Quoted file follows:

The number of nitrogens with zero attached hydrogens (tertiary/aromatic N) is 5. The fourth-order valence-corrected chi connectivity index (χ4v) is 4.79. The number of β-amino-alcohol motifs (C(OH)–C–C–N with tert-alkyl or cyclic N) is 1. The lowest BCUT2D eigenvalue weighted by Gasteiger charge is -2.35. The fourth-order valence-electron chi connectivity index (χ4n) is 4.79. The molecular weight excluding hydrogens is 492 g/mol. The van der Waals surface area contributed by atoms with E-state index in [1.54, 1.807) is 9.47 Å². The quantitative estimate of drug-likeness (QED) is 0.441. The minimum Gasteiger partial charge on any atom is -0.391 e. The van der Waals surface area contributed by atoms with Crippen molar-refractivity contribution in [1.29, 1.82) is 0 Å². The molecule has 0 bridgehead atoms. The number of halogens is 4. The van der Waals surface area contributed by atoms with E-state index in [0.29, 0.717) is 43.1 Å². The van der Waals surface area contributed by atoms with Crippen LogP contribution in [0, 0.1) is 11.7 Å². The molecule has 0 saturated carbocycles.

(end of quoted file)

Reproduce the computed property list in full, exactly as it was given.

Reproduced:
The number of nitrogens with zero attached hydrogens (tertiary/aromatic N) is 5. The fourth-order valence-corrected chi connectivity index (χ4v) is 4.79. The number of β-amino-alcohol motifs (C(OH)–C–C–N with tert-alkyl or cyclic N) is 1. The lowest BCUT2D eigenvalue weighted by Gasteiger charge is -2.35. The fourth-order valence-electron chi connectivity index (χ4n) is 4.79. The molecular weight excluding hydrogens is 492 g/mol. The van der Waals surface area contributed by atoms with E-state index in [1.54, 1.807) is 9.47 Å². The quantitative estimate of drug-likeness (QED) is 0.441. The minimum Gasteiger partial charge on any atom is -0.391 e. The van der Waals surface area contributed by atoms with Crippen molar-refractivity contribution in [1.29, 1.82) is 0 Å². The molecule has 0 bridgehead atoms. The number of halogens is 4. The van der Waals surface area contributed by atoms with E-state index in [0.29, 0.717) is 43.1 Å². The van der Waals surface area contributed by atoms with Crippen LogP contribution in [0, 0.1) is 11.7 Å². The molecule has 0 saturated carbocycles.